Most of Iceland’s immigrant population arrived in the past five years, and the percentage of them working is higher than average for the Organisation for Economic Co-operation and Development (OECD).
The OECD has finished doing its yearly report on immigration among the countries within the organisation. Their report on Iceland indicates, among other things, that Iceland’s immigrants earn only about three-fourths what the native population earns.
Iceland is in 18th place in the OECD in terms of the share of immigrants in its population, with the foreign-born accounting for 11% of the total population. 52% of them arrived in the last 5 years compared with 22% on average across OECD countries. 32% come from an OECD high-income country.
76% of the foreign-born population are employed (76 and 76% of men and women, respectively), which is higher than the OECD average. The foreign-born population is less likely to be employed than their native-born counterparts. This discrepancy is partly driven by differences in age and educational distributions. After accounting for these differences, the gap between the two groups gets wider for both men and women.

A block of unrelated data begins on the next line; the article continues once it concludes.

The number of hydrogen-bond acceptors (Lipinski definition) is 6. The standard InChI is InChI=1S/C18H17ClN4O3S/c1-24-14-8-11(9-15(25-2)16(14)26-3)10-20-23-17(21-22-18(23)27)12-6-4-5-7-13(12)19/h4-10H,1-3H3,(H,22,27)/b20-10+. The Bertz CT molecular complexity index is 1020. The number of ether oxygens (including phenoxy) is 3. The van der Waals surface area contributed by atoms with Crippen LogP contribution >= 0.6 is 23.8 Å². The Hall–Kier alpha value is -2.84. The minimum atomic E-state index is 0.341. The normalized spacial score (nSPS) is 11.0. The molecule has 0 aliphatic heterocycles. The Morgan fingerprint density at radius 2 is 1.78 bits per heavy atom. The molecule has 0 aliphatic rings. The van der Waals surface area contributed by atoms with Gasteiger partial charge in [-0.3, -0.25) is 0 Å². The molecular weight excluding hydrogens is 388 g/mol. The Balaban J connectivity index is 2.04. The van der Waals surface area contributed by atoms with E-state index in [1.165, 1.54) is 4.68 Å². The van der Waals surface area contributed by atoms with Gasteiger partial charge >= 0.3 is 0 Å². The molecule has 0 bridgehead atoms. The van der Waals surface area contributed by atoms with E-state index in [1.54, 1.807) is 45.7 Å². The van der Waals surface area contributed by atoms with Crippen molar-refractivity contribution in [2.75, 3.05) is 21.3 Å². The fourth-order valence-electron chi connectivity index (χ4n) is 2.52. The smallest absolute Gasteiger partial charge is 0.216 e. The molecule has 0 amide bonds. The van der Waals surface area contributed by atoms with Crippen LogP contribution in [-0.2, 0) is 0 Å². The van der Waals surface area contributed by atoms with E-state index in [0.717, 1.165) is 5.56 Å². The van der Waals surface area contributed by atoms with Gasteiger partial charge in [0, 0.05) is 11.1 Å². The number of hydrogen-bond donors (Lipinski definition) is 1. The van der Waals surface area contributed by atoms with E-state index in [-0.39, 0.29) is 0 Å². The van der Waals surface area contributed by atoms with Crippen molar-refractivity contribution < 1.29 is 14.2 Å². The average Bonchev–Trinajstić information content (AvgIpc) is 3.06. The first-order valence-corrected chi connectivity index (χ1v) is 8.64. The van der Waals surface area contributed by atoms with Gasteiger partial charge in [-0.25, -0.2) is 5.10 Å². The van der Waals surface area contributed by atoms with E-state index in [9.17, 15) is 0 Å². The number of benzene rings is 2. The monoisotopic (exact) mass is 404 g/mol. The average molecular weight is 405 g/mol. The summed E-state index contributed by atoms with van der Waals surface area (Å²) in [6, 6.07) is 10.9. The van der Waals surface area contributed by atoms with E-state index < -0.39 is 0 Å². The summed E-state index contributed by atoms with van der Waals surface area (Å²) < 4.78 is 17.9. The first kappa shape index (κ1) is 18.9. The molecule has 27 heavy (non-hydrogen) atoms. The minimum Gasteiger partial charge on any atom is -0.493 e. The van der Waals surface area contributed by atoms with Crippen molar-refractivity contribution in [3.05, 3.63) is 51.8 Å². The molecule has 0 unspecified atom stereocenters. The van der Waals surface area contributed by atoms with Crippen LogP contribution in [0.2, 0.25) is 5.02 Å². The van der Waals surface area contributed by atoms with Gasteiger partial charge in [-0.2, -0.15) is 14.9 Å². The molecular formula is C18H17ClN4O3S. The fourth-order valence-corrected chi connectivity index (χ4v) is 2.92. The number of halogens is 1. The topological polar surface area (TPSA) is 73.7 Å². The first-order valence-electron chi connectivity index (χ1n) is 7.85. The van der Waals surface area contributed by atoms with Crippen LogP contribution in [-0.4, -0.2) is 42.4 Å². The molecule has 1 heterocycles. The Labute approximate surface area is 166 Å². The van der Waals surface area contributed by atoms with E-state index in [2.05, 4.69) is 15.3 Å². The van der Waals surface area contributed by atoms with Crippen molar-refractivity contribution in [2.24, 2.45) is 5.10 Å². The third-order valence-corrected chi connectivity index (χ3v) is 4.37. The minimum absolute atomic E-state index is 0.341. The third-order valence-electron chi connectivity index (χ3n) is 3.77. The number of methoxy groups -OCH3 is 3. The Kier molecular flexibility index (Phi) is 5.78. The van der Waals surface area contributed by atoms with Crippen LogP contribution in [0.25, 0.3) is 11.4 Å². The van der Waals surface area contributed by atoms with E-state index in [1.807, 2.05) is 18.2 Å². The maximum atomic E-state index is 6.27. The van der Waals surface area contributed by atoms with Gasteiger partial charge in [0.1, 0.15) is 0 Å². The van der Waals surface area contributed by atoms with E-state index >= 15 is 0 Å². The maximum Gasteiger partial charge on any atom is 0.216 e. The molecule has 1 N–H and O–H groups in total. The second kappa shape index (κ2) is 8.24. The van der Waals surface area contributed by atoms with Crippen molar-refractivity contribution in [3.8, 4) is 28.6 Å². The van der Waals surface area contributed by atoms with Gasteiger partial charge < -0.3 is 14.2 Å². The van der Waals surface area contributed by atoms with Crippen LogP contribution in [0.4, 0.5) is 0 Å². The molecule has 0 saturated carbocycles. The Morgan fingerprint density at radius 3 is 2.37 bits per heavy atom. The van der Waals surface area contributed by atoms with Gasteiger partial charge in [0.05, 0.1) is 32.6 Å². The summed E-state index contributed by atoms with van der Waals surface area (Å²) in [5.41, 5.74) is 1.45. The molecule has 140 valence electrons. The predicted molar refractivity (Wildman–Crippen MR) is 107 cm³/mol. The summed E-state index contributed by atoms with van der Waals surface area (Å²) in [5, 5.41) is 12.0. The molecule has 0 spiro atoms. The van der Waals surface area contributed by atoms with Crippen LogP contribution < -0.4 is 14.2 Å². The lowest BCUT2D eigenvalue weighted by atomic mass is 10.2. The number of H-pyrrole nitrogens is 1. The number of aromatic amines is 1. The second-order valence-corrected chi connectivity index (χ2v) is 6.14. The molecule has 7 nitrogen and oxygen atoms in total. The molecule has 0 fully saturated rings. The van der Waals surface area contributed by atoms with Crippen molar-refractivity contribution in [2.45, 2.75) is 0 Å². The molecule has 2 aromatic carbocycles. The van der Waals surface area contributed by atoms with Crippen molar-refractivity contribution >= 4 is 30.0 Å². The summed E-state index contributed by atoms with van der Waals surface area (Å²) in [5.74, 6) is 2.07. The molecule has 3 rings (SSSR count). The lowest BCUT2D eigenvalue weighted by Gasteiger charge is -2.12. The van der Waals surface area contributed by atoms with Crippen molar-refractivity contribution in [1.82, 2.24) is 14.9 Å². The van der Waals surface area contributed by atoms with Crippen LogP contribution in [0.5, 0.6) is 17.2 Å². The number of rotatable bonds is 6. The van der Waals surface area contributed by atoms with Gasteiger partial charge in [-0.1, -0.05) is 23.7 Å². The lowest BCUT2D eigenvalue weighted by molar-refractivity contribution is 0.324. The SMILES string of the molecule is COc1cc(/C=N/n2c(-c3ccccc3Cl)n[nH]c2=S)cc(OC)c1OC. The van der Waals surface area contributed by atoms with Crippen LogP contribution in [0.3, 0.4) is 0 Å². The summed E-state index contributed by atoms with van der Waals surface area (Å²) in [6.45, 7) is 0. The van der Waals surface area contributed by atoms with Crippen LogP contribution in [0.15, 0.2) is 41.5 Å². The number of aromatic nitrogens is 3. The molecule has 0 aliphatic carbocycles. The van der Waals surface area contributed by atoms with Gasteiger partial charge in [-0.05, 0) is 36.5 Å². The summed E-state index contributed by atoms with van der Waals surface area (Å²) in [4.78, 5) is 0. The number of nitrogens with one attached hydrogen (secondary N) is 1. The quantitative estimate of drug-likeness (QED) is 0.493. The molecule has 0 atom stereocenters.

The immigrant household median income in Iceland is in the top half of OECD countries but its level is 24% lower than the native-born one (compared with -21% across OECD countries). 11% of persons living in an immigrant household live with income below the poverty line, compared with an average of 17% across OECD countries.
The Directorate of Immigration in Iceland has for a long time been over-worked and under-staffed, primarily due to a recent large influx of asylum seeker applications.
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